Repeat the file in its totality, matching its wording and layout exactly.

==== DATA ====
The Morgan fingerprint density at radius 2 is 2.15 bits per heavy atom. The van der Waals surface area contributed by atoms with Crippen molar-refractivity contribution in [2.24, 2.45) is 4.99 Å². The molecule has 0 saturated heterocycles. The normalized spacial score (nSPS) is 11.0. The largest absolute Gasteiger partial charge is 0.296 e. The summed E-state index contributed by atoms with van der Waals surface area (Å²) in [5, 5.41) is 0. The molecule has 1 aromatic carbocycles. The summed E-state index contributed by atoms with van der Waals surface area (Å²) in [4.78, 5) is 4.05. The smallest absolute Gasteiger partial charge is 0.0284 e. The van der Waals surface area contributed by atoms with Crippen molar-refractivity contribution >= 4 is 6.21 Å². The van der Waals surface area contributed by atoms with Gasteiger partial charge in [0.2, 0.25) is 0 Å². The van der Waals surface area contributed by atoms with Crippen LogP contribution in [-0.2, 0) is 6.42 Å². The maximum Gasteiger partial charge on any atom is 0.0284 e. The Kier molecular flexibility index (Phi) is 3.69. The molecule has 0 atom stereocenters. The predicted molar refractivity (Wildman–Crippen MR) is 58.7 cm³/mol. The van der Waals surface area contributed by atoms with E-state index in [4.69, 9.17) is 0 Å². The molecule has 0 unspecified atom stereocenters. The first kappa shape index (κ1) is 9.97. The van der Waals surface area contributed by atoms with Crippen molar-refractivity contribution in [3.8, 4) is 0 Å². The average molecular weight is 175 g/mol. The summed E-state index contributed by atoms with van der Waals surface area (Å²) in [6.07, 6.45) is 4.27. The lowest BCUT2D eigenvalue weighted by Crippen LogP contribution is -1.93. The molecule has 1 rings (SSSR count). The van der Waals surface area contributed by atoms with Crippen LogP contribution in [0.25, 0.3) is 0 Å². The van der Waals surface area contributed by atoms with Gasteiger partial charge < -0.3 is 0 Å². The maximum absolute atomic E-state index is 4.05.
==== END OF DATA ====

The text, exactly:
The Morgan fingerprint density at radius 2 is 2.15 bits per heavy atom. The van der Waals surface area contributed by atoms with Crippen molar-refractivity contribution in [2.24, 2.45) is 4.99 Å². The molecule has 0 saturated heterocycles. The normalized spacial score (nSPS) is 11.0. The largest absolute Gasteiger partial charge is 0.296 e. The summed E-state index contributed by atoms with van der Waals surface area (Å²) in [5, 5.41) is 0. The molecule has 1 aromatic carbocycles. The summed E-state index contributed by atoms with van der Waals surface area (Å²) in [4.78, 5) is 4.05. The smallest absolute Gasteiger partial charge is 0.0284 e. The van der Waals surface area contributed by atoms with Crippen molar-refractivity contribution >= 4 is 6.21 Å². The van der Waals surface area contributed by atoms with Gasteiger partial charge in [0.2, 0.25) is 0 Å². The van der Waals surface area contributed by atoms with Crippen LogP contribution in [-0.2, 0) is 6.42 Å². The maximum Gasteiger partial charge on any atom is 0.0284 e. The Kier molecular flexibility index (Phi) is 3.69. The molecule has 0 atom stereocenters. The predicted molar refractivity (Wildman–Crippen MR) is 58.7 cm³/mol. The van der Waals surface area contributed by atoms with E-state index in [4.69, 9.17) is 0 Å². The molecule has 0 unspecified atom stereocenters. The first kappa shape index (κ1) is 9.97. The van der Waals surface area contributed by atoms with Crippen molar-refractivity contribution in [3.8, 4) is 0 Å². The average molecular weight is 175 g/mol. The summed E-state index contributed by atoms with van der Waals surface area (Å²) in [6.07, 6.45) is 4.27. The lowest BCUT2D eigenvalue weighted by Crippen LogP contribution is -1.93. The molecule has 1 rings (SSSR count). The van der Waals surface area contributed by atoms with Crippen LogP contribution in [0.25, 0.3) is 0 Å². The van der Waals surface area contributed by atoms with Gasteiger partial charge < -0.3 is 0 Å². The maximum absolute atomic E-state index is 4.05.